Beatlemania has reached deep space. It was 13 years ago today that NASA said it would beam The Beatles’ “Across the Universe” at Polaris, the north star.
It was the first time NASA beamed a radio song into deep space. Though the reason was mostly nostalgic, as it celebrated the 40th anniversary of the song, the 45th anniversary of the Deep Space Network, and NASA’s 50th anniversary, NBC News reported.
“Amazing! Well done, NASA!” McCartney said in a message to the space agency. “Send my love to the aliens. All the best, Paul.”
Lennon’s widow, Yoko Ono, said this signaled a new era.
“I see that this is the beginning of the new age in which we will communicate with billions of planets across the universe,” she said.
NASA pointed its powerful antenna toward the North Star some 431 light years — 2.5 quadrillion miles — away. That’s where they’re sending the song.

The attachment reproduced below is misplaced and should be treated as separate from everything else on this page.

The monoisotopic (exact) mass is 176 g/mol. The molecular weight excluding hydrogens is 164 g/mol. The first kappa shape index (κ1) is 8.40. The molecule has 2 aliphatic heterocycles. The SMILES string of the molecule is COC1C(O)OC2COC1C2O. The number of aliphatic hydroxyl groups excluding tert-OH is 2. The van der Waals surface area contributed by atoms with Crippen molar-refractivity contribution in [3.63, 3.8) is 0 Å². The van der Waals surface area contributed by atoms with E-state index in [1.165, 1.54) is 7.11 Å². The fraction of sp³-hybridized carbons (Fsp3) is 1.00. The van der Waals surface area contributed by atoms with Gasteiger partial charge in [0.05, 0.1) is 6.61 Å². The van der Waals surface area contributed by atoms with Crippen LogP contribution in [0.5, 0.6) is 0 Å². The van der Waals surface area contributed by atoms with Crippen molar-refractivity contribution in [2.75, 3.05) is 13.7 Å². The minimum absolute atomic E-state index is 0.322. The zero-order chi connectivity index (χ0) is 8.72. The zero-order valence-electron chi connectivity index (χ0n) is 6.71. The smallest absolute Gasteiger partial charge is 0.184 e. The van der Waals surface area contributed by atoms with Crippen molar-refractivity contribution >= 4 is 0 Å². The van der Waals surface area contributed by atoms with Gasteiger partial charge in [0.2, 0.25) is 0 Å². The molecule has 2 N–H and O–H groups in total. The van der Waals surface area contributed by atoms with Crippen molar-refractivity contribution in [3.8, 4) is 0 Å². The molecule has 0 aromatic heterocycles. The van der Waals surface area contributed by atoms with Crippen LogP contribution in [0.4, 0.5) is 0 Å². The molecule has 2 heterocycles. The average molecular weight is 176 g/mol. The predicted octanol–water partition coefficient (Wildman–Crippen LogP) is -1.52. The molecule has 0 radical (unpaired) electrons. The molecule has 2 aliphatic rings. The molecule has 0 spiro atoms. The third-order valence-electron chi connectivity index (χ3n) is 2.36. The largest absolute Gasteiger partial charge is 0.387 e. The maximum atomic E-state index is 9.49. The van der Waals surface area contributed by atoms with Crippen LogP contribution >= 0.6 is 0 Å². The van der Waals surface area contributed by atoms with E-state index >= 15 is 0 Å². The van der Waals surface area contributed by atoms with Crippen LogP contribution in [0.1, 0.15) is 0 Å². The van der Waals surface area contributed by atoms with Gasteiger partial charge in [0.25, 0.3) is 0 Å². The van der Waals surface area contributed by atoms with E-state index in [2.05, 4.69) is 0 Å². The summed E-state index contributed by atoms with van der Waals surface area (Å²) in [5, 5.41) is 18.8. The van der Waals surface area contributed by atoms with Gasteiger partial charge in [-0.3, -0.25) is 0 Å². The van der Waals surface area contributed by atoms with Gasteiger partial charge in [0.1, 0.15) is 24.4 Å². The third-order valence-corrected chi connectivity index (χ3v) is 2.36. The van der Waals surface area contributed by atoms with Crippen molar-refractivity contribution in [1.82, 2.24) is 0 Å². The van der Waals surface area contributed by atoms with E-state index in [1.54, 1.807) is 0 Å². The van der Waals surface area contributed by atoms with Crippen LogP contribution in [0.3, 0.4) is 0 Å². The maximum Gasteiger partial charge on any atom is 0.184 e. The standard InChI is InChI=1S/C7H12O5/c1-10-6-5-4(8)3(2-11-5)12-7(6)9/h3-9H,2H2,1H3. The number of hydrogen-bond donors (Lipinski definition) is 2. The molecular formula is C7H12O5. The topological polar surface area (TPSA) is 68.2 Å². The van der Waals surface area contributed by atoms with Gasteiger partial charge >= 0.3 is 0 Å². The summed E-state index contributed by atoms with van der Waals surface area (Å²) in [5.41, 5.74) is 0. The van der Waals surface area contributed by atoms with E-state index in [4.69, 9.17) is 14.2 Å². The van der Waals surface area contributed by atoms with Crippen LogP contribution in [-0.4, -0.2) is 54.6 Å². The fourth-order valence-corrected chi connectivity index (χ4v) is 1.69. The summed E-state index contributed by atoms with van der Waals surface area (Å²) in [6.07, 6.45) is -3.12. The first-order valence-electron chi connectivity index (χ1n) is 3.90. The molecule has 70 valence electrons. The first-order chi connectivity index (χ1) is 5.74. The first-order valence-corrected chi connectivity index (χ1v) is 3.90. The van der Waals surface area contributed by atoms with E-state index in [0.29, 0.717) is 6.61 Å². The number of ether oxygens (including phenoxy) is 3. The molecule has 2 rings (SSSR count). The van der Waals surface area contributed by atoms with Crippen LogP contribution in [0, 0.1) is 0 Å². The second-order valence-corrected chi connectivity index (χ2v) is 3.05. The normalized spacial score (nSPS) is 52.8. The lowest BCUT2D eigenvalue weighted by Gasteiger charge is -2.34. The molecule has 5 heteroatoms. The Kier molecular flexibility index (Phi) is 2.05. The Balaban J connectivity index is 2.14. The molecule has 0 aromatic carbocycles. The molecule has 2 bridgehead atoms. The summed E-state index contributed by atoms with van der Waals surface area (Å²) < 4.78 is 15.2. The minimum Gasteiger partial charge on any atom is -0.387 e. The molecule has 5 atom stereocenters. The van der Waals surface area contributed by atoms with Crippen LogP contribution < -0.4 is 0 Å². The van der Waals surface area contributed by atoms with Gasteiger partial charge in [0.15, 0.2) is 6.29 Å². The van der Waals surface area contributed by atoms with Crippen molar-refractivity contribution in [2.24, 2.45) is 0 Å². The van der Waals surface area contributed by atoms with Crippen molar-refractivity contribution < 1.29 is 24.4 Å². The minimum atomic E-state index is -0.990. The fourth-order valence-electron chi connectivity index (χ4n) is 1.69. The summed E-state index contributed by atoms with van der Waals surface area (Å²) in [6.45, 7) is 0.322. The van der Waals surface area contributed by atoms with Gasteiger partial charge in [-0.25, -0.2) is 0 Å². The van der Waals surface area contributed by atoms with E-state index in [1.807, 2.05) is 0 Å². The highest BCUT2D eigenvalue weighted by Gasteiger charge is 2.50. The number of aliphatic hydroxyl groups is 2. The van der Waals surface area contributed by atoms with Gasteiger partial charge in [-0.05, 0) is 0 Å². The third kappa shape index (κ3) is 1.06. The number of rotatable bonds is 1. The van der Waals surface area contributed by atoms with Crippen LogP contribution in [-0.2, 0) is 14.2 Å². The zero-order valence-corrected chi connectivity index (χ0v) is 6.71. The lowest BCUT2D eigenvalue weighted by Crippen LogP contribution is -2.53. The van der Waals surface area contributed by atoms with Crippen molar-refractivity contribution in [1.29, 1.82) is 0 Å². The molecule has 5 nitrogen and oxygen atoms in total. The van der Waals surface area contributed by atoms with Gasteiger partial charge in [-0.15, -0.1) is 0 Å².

The idea apparently came from Beatles historian Martin Lewis, who pitched the idea because he hoped the song and event could unite people.
“I think it’s going to turn into quite a fun event,” he said, via NBC News. “Something positive in our sometimes-depressing world.”
NASA Has Sent Music Into Space Before
This wasn’t the first time NASA has used a Beatles song. McCartney played “Good Day Sunshine” for a virtual concert on the International Space Station in 2005. The band’s music also makes a good alarm clock. NASA has used “Here Comes the Sun,” Ticket to Rode,” a “Hard Day’s Night,” among others, to wake up crews, NASA said.
It’s not even the first time the agency has sent music into deep space.
In 1977, NASA launched the Voyager 2 space probe. Inside was a gold record that featured several images and diagrams from around the globe, mathematical equations and laws of our Earth, and yes, music. Though, the music was eclectic, featuring classical songs and sounds from many different cultures. You can see all the songs on the golden disc here.
The probe is more than 12 billion miles away from Earth at the moment. Let’s hope the aliens have a record player.